BlogHer – helpful notes and more thoughts

Even after 48 hours, my brain is still filled with BlogHer thoughts. Here are my notes from the sessions I attended…

Gen Y Passionistas: Making Your Passion Work for You – Jenn and Jill from Pursuing Our Passion spoke about about having the courage to do what you love. Some of their ideas:

  • Figure out what type of work brings you energy instead of leaving you feeling drained.
  • Do what you love, but make sure you are solving a problem that people need solved.
  • Show the readers of your blog that you are “listening” to them.
  • Keep doing what you love and the opportunities will come, but also know that pursuing your passion does not necessarily mean quitting your day job.
  • TGIMonday – enjoy seven days of your week, not just two.
  • Check out the book, “Making a Living without a Job” by Barbara Winter
  • Own your full name as a domain!

Mastering Intellectual Property Law – this sessions was hosted by two lawyers. It felt a bit dry and studious, but it included information that every small business owner needs to know to protect their work. A few tips from the session:

Good Blog Design: The Role of Layout in an Online Medium – this is the session I discussed yesterday that included Grace from Design*Sponge. They discussed general design principles and best practices when working with a designer. They did not delve into talking about code. Their design tips:

  • Originality is very important because it translates into instant brand recognition.
  • Never let design trump site function.
  • Carry your design style across all of your online presences, like Twitter, Facebook, etc.
  • Don’t go overboard with texture – one or two 3D-style items are enough.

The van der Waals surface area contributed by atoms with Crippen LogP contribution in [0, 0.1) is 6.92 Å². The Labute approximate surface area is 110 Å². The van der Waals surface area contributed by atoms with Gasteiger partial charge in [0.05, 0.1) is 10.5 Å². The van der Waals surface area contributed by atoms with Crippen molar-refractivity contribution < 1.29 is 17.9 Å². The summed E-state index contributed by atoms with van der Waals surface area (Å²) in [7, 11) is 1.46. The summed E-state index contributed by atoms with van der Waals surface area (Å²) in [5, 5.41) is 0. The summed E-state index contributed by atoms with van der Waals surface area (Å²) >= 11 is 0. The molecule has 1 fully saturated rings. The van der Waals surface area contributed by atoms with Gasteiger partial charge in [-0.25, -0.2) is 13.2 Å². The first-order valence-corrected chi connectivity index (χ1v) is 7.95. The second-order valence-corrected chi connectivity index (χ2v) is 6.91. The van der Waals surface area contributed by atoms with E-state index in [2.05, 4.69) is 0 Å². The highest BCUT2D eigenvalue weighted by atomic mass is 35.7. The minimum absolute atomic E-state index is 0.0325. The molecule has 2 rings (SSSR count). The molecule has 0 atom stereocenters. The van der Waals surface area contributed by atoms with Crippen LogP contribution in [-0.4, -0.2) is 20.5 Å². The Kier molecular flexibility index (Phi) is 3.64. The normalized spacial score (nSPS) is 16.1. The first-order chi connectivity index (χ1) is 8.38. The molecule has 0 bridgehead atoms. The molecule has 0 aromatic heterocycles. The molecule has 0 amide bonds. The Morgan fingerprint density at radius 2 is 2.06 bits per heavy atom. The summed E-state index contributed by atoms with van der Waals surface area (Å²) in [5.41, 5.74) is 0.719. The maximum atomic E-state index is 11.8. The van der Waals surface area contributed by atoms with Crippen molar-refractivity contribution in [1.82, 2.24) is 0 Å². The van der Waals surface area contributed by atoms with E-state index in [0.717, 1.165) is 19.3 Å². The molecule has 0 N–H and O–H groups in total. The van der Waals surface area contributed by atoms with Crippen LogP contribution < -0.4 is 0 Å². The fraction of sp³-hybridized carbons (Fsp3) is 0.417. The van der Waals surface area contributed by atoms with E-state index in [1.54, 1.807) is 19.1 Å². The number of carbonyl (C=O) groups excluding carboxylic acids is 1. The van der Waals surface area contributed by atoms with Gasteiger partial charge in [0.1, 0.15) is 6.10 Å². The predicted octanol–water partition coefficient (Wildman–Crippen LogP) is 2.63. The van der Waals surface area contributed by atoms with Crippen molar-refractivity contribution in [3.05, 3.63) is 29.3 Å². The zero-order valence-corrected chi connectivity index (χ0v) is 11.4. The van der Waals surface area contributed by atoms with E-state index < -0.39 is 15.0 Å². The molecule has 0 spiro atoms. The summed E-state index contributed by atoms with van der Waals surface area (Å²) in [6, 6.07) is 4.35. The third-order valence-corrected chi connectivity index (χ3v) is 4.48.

• Map out your past, present, and future content ideas before starting a re-design so that you will have room to grow within the new design.
  • Use CSS Type Set to create CSS code for your site.
  • The Bold Italic is an awesome website.

Creating (or Massively Altering) a WordPress Theme – This session had a few technical problems at the beginning, but it managed to delve deeply into the code-side of working with WordPress. I self-selected and placed myself in the more advanced group and the presentation was just slightly above my head, but it set me on the path to trying out some of the newer themes and options for WordPress 3.0. The main general tip that I picked up was that if you are comfortable working in the code, use a framework theme like Thematic that you can fully customize.

Closing Keynote: How to Use Your Voice, Your Platform, Your Power – I already talked a little bit about this inspirational keynote yesterday, but I wanted to share some of my more specific notes…

  • We all need to use our blogging voices to have important conversations.
  • Nobody has to do everything. All of us just have to do something. That is how we make progress.
  • More women in politics will make better policy and diversity of opinion = better decisions. Ask your blog readers to talk about one woman that they would like to see run for public office.
  • The more “deep” writing we all put out there, the more legitimacy blogging will have.

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For more perspectives on the conference, here are some links to other descriptive blog posts about BlogHer:

I am still digesting my experience. For me, the conference was a very positive two days, but I probably will not make the investment in traveling to next year’s BlogHer conference in San Diego. I had a lot of fun (I mean, where else do you get to eat a unicorn cake?!) and took home some good info, but I think the sessions were mostly geared toward beginning bloggers. I certainly know that we can all learn from each other no matter what, but as someone who has been blogging for nearly seven years and running my own small business for five, I may not have been the target attendee. I also got a little bummed out when I learned a bit about how much the corporate sponsors paid to be there (think hundreds of thousands of dollars) and how much profit the BlogHer organization took home. I definitely think the conference should be profitable, but I felt a bit naive when I truly realized that the conference was mainly a money-making venture and not necessarily only about empowering women… hmmmm… we DO all need to make money, though.

Were you at BlogHer? Have you attended in the past? What are your thoughts?